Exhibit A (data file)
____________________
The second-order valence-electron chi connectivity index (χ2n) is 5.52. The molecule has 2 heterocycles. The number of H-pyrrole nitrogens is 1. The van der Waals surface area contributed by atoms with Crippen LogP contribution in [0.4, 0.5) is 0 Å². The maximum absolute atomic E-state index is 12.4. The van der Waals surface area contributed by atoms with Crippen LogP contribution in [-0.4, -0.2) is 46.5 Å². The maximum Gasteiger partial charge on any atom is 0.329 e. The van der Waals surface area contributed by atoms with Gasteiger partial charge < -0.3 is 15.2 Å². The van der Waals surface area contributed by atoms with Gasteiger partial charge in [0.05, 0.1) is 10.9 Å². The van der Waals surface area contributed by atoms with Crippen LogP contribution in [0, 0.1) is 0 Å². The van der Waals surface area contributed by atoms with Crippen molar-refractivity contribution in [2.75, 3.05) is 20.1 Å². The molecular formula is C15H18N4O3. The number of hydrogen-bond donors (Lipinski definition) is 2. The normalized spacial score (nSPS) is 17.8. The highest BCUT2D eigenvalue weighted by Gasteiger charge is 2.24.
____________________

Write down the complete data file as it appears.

The second-order valence-electron chi connectivity index (χ2n) is 5.52. The molecule has 2 heterocycles. The number of H-pyrrole nitrogens is 1. The van der Waals surface area contributed by atoms with Crippen LogP contribution in [0.4, 0.5) is 0 Å². The maximum absolute atomic E-state index is 12.4. The van der Waals surface area contributed by atoms with Crippen LogP contribution in [-0.4, -0.2) is 46.5 Å². The maximum Gasteiger partial charge on any atom is 0.329 e. The van der Waals surface area contributed by atoms with Gasteiger partial charge < -0.3 is 15.2 Å². The van der Waals surface area contributed by atoms with Gasteiger partial charge in [0.05, 0.1) is 10.9 Å². The van der Waals surface area contributed by atoms with Crippen LogP contribution in [0, 0.1) is 0 Å². The van der Waals surface area contributed by atoms with Crippen molar-refractivity contribution in [2.75, 3.05) is 20.1 Å². The molecular formula is C15H18N4O3. The number of hydrogen-bond donors (Lipinski definition) is 2. The normalized spacial score (nSPS) is 17.8. The highest BCUT2D eigenvalue weighted by Gasteiger charge is 2.24.